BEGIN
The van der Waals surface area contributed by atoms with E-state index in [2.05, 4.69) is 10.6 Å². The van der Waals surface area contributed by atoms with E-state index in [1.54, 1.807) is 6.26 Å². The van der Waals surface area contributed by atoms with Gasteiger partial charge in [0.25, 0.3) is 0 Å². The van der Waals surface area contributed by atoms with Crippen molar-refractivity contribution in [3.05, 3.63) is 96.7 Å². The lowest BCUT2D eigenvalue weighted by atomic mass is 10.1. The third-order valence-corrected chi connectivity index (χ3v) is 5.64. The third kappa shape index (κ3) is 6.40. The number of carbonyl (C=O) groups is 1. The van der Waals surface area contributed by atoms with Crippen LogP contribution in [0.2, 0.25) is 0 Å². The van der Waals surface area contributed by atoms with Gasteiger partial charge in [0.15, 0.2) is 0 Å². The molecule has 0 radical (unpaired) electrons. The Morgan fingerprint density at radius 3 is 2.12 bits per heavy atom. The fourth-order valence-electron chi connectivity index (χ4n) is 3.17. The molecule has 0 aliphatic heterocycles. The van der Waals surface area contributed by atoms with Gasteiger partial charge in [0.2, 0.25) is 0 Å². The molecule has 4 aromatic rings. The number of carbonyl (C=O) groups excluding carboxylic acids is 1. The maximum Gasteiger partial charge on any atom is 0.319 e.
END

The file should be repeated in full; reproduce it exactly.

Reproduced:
The van der Waals surface area contributed by atoms with E-state index in [2.05, 4.69) is 10.6 Å². The van der Waals surface area contributed by atoms with E-state index in [1.54, 1.807) is 6.26 Å². The van der Waals surface area contributed by atoms with Gasteiger partial charge in [0.25, 0.3) is 0 Å². The van der Waals surface area contributed by atoms with Crippen molar-refractivity contribution in [3.05, 3.63) is 96.7 Å². The lowest BCUT2D eigenvalue weighted by atomic mass is 10.1. The third-order valence-corrected chi connectivity index (χ3v) is 5.64. The third kappa shape index (κ3) is 6.40. The number of carbonyl (C=O) groups is 1. The van der Waals surface area contributed by atoms with Crippen LogP contribution in [0.2, 0.25) is 0 Å². The van der Waals surface area contributed by atoms with Gasteiger partial charge in [0.15, 0.2) is 0 Å². The molecule has 0 radical (unpaired) electrons. The Morgan fingerprint density at radius 3 is 2.12 bits per heavy atom. The fourth-order valence-electron chi connectivity index (χ4n) is 3.17. The molecule has 0 aliphatic heterocycles. The van der Waals surface area contributed by atoms with Gasteiger partial charge in [0.2, 0.25) is 0 Å². The molecule has 4 aromatic rings. The number of carbonyl (C=O) groups excluding carboxylic acids is 1. The maximum Gasteiger partial charge on any atom is 0.319 e.